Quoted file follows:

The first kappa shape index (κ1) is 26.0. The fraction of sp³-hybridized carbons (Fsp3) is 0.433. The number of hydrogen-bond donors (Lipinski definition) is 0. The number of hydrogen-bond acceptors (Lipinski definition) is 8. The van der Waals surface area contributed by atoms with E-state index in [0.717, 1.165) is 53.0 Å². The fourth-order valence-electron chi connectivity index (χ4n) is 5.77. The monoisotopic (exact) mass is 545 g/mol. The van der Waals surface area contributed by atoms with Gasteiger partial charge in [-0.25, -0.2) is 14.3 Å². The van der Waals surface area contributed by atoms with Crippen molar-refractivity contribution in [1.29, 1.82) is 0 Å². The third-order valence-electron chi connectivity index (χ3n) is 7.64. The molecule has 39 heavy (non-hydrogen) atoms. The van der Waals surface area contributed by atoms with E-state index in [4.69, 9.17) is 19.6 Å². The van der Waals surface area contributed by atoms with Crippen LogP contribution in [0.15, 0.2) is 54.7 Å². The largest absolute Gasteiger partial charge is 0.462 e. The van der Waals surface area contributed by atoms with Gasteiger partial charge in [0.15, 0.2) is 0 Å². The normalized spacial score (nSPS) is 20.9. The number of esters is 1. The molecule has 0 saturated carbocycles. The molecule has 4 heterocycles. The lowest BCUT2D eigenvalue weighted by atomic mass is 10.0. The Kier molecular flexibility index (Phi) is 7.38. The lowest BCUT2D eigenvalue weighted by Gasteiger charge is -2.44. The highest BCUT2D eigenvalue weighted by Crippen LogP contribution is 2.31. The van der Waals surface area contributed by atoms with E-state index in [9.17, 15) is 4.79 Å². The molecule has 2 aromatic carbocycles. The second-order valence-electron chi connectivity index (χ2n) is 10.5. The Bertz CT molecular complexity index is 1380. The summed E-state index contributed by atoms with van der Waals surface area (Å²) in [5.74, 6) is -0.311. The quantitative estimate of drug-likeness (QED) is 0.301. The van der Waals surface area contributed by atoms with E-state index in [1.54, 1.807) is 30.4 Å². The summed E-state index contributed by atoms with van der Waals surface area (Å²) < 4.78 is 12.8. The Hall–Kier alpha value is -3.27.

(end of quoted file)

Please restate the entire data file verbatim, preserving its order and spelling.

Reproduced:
The first kappa shape index (κ1) is 26.0. The fraction of sp³-hybridized carbons (Fsp3) is 0.433. The number of hydrogen-bond donors (Lipinski definition) is 0. The number of hydrogen-bond acceptors (Lipinski definition) is 8. The van der Waals surface area contributed by atoms with E-state index in [0.717, 1.165) is 53.0 Å². The fourth-order valence-electron chi connectivity index (χ4n) is 5.77. The monoisotopic (exact) mass is 545 g/mol. The van der Waals surface area contributed by atoms with Gasteiger partial charge in [-0.25, -0.2) is 14.3 Å². The van der Waals surface area contributed by atoms with Crippen molar-refractivity contribution in [1.29, 1.82) is 0 Å². The third-order valence-electron chi connectivity index (χ3n) is 7.64. The molecule has 39 heavy (non-hydrogen) atoms. The van der Waals surface area contributed by atoms with E-state index in [4.69, 9.17) is 19.6 Å². The van der Waals surface area contributed by atoms with Crippen LogP contribution in [0.15, 0.2) is 54.7 Å². The largest absolute Gasteiger partial charge is 0.462 e. The van der Waals surface area contributed by atoms with Gasteiger partial charge in [0.15, 0.2) is 0 Å². The normalized spacial score (nSPS) is 20.9. The number of esters is 1. The molecule has 0 saturated carbocycles. The molecule has 4 heterocycles. The lowest BCUT2D eigenvalue weighted by atomic mass is 10.0. The Kier molecular flexibility index (Phi) is 7.38. The lowest BCUT2D eigenvalue weighted by Gasteiger charge is -2.44. The highest BCUT2D eigenvalue weighted by Crippen LogP contribution is 2.31. The van der Waals surface area contributed by atoms with E-state index in [9.17, 15) is 4.79 Å². The molecule has 2 aromatic carbocycles. The second-order valence-electron chi connectivity index (χ2n) is 10.5. The Bertz CT molecular complexity index is 1380. The summed E-state index contributed by atoms with van der Waals surface area (Å²) in [5.74, 6) is -0.311. The quantitative estimate of drug-likeness (QED) is 0.301. The van der Waals surface area contributed by atoms with E-state index in [1.54, 1.807) is 30.4 Å². The summed E-state index contributed by atoms with van der Waals surface area (Å²) < 4.78 is 12.8. The Hall–Kier alpha value is -3.27.